Specialised qualitative research

Qualitative research covers a wide range of techniques, approaches and ideas. Different types of research problem, or different types of market require different specialities. Here are four examples

Our sensory-emotional technique is a particularly powerful way of exploring and eliciting the hidden patterns that drive our responses to products and advertising.

Brand and marketing development

Most market research is focused the creation and testing of marketing materials from advertising, to packaging to the brand and the product itself. Most of this type of research is focused on imagery and associations, consequently there is a strong use of stimulus materials and concept testing.

A great deal of this type of research has become almost semi-automated. Similar discussion guides, similar stimulus materials and similar analysis combining to provide a view of what the customer sees as valuable, normally with no great or earth-shattering revelations, just a gentle confirmation of existing views. More of a safety harness, than a provider of great insight.

However, with a slightly broader brief and more skilled researchers, a more original line and approach can be taken using a variety of different stimulus and the use of hybrid techniques to develop stronger understanding of what the brand means and what is possible with the brand. This can extend from diaries and observation combined with interviews, to the use of collage and tasks to draw out the underlying responses to the brand or the category. The outcome from this more in-depth research is new brand positioning and new campaigns with new angles. Consequently some care is needed to know that this is what you are really looking for. Our sensory-emotional research process is a particularly powerful way of understanding brand.

Customer relationship research

Unlike brand or marketing research, where imagery and associations are highlighted, customer relationship research is focused more on events and stories surrounding a relationship. The aim being to identify gaps and opportunities.

In this type of qualitative research, respondents are taken through the development of the relationship, the touch-points between the customer and the business, and asked to talk about what happened, what worked and what could be improved.

The impact of this type of research is typically on the operations of a company, rather than the image of the company (although clearly if there is a mismatch this needs to be pointed out) and typically forms the basis of customer satisfaction and conjoint studies. This type of qualitative research is often tied into other aspects of relationship development and service design.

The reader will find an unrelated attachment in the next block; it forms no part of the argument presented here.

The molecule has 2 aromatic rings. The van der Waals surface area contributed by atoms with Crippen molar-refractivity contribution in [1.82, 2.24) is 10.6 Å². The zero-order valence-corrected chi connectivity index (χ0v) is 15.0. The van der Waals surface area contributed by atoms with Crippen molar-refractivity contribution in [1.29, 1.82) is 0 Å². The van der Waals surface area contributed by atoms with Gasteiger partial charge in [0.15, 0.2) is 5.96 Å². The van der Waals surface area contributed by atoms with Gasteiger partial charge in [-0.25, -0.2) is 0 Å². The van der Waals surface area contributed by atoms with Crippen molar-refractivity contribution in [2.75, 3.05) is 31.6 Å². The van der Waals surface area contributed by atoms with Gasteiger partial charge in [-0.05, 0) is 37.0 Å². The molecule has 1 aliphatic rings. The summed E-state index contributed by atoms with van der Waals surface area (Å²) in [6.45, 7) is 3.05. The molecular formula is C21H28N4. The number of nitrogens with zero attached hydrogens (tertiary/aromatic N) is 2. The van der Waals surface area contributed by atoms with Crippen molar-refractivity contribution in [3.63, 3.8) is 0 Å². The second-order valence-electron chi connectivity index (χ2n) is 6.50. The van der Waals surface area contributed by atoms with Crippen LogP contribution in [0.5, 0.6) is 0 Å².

New strategy and new product research

Let's face it, research into the future is difficult. Most high tech companies are making decisions about products that will come to the market in two years time, for a target audience who is on average already two years or more behind the versions being sold today. Consequently when you research potential new products, you are typically trying to project at least four years ahead of your customer's current experience (and for new products such as 3G mobiles, there may be no prior experience).

The researcher therefore needs to be able to take a broader view than just simple qualitative research, including historical and analogous products, research into how things are used, expert witnesses and leading user groups and long-term studies of use. This breadth of view means that the researcher is more often than not very technically literate and brings a large knowledge of related markets, so in many ways this is like employing an expert who also happens to be a researcher. For many companies, this expert researcher is very often a member of their own staff, who then commissions research based on his/her expert knowledge of the market.

Business-to-business qualitative research

If you were to ask many researchers what the key quality of a good consumer-focused qualitative researcher was, they would probably say the ability to get inside the consumers' heads.

For business research, a similar maxim applies. For business-focused research, the key is the ability to get inside the mind of the business. Business markets are quite different from consumer markets. To understand what a business thinks, you need to understand how the business works, how it is put together, what the culture is, who makes decisions and what the drivers of the business are.

Although brand and image have a strong place the long-standing relationships and mutual self-interest mean brand and image are formed more in terms of reputation, reliability and expertise, than ever just pure marketing hype. The ability to follow-through and deliver and to provide service are often the most important parts of a product. A good business qualitative researcher, therefore needs a solid grounding in how and why businesses work.

For help and advice on carrying out our sensory-emotion research technique contact info@dobney.com